The stop-and-go traffic, the weather, and bad street conditions (such as pot holes) can really do a number on your vehicle.


Yes, some riders do reek. I’ve had rides where it would take over an hour after the customer left the car before the odor wasn’t an issue. Heavy tobacco smokers can also cause issues.

Some passengers will use your vehicle for illegal activity. If you have any reason to believe this is happening, you have the full right with both companies to reject that ride.

Lyft now requires all drivers to go through a 20-minute video training with simple questions about content, that covers sexual advances and inappropriate driver or passenger behavior.

Both Uber and Lyft have firm policies about how to handle driver-rider issues.

How to Join Uber or Lyft

Joining Uber or Lyft is relatively easy and the same process for both apps.

Here are a things that need to be done to join:

You can sign up via their apps. Both are available for the iOS and Android platforms in the Play Store and Apple Store.

You can also sign up to drive for Lyft on the Lyft website. If you want to join Uber, you can do so by getting started on the Uber website.

Drive With Lyft
Drive With Uber

You must give them enough personal information for them to do background checks. Information such as:

  • Driver’s license number
  • Social Security Number (which is also needed for tax reporting purposes, even if you’re just a contractor)
  • Current address
  • Cellular phone number

Your Vehicle

  • You must check the vehicle requirements for your state. I’ve seen anywhere from 2002 to 2007 or newer required for Lyft. For Uber, your vehicle must be 15 model years old or newer.
  • You must have a four-door vehicle, capable of transporting at least four people.
  • It cannot be a rental vehicle.
  • The vehicle cannot have any significant damage.
  • Your vehicle must be adequately insured and you must provide an insurance company proof of insurance.
  • Your vehicle registration must be current.

Other Requirements

  • A valid driver’s license.
  • Proof of residency in your city, state, or province.
  • A bank account for automatic deposits.
  • You must have a smartphone that has a cellular plan capable of at least 3GB data per month. (Uber and Lyft do not state how much data you may need, but I have found in my limited use, and private use I needed to add GBs of data a few times. So make sure you have a solid data package.)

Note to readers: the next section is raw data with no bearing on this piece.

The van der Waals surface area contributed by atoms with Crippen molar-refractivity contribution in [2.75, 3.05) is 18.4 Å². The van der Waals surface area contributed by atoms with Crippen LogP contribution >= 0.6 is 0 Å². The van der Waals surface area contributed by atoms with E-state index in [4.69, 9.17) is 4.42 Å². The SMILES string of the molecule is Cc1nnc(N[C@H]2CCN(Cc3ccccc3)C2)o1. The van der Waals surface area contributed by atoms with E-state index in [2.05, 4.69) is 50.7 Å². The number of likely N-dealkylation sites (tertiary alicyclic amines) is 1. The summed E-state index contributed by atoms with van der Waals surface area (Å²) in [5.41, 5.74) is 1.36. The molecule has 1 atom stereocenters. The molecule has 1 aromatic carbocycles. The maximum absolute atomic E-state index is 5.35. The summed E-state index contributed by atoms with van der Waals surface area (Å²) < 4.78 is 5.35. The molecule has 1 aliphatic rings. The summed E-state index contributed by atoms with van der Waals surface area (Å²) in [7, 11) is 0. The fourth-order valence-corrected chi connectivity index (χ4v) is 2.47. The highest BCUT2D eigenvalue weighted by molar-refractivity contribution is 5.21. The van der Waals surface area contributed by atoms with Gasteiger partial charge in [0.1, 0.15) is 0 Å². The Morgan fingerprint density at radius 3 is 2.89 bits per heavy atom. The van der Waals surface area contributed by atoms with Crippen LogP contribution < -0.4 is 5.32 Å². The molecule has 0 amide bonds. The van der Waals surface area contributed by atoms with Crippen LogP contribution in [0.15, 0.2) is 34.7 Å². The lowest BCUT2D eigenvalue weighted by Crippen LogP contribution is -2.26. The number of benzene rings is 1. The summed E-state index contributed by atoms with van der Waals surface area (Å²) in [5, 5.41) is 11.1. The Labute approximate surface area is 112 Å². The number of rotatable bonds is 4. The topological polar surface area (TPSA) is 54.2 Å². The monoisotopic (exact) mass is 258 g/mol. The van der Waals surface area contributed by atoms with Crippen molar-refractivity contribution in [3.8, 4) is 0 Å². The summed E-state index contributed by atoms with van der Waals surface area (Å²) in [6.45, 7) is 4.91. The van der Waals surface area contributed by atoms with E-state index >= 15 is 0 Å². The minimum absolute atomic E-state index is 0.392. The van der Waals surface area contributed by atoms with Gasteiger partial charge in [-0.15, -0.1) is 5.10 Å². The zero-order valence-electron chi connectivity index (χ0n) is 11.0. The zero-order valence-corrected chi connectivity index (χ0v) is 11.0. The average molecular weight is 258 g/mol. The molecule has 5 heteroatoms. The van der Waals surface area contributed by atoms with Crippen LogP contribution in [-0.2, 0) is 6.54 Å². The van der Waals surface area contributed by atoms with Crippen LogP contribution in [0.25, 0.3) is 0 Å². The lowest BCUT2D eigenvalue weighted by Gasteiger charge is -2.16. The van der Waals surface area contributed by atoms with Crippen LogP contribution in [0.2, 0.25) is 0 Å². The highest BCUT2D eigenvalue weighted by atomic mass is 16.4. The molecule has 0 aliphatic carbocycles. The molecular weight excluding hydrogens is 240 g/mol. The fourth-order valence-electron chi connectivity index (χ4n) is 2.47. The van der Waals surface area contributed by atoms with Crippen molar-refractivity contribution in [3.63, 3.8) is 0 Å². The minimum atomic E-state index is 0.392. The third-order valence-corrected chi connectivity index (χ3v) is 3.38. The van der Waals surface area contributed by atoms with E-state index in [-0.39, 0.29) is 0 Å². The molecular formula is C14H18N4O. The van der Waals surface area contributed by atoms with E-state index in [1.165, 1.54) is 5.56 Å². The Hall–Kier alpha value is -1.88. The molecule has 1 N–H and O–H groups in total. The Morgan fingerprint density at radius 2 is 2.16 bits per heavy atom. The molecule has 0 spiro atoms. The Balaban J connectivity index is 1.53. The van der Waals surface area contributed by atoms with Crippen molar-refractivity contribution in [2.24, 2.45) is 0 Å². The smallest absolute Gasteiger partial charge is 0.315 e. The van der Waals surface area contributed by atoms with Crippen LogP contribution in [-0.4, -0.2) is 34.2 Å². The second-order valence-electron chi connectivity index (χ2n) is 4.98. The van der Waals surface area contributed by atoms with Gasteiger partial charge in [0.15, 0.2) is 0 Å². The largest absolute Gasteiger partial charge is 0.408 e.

• You must take your vehicle for a vehicle inspection. This needs to be with one of their authorized inspection locations. Personally, I take both my Uber and Lyft inspection forms to the same ASWE-qualified mechanic. The inspections are virtually identical, so it is easy for them to fill out both forms at the same time. If you check around, they will do both forms for the same price, with no extra fee. Dealers might try to charge two fees since you are doing two forms.
  • You must have at least one year of driving experience.
  • A great driver profile photo is necessary. There are specific requirements for the photograph, which are different from getting a United States Passport photo done. For Uber, your identity will sometimes be confirmed by facial recognition when you start the app for a drive.
  • For all driving companies, you will need jpg images of all of your documents to upload. Scanned copies work best, but you can photograph those documents with a smartphone.

After they have accepted you, you must read through company-specific documents relating to driving in your state, and some videos.

Lyft does have some mandatory videos to watch as well. You will not be able to start your driver’s app until you have consented to the document information.

Uber and Lyft Apps

Uber Lyft

When talking about how the Uber and Lyft apps work, it is important to remember that all companies with active apps are continually updating them.

Since major app revision update times are not usually publicly discussed, many of the items mentioned here could have changed, hopefully for the better.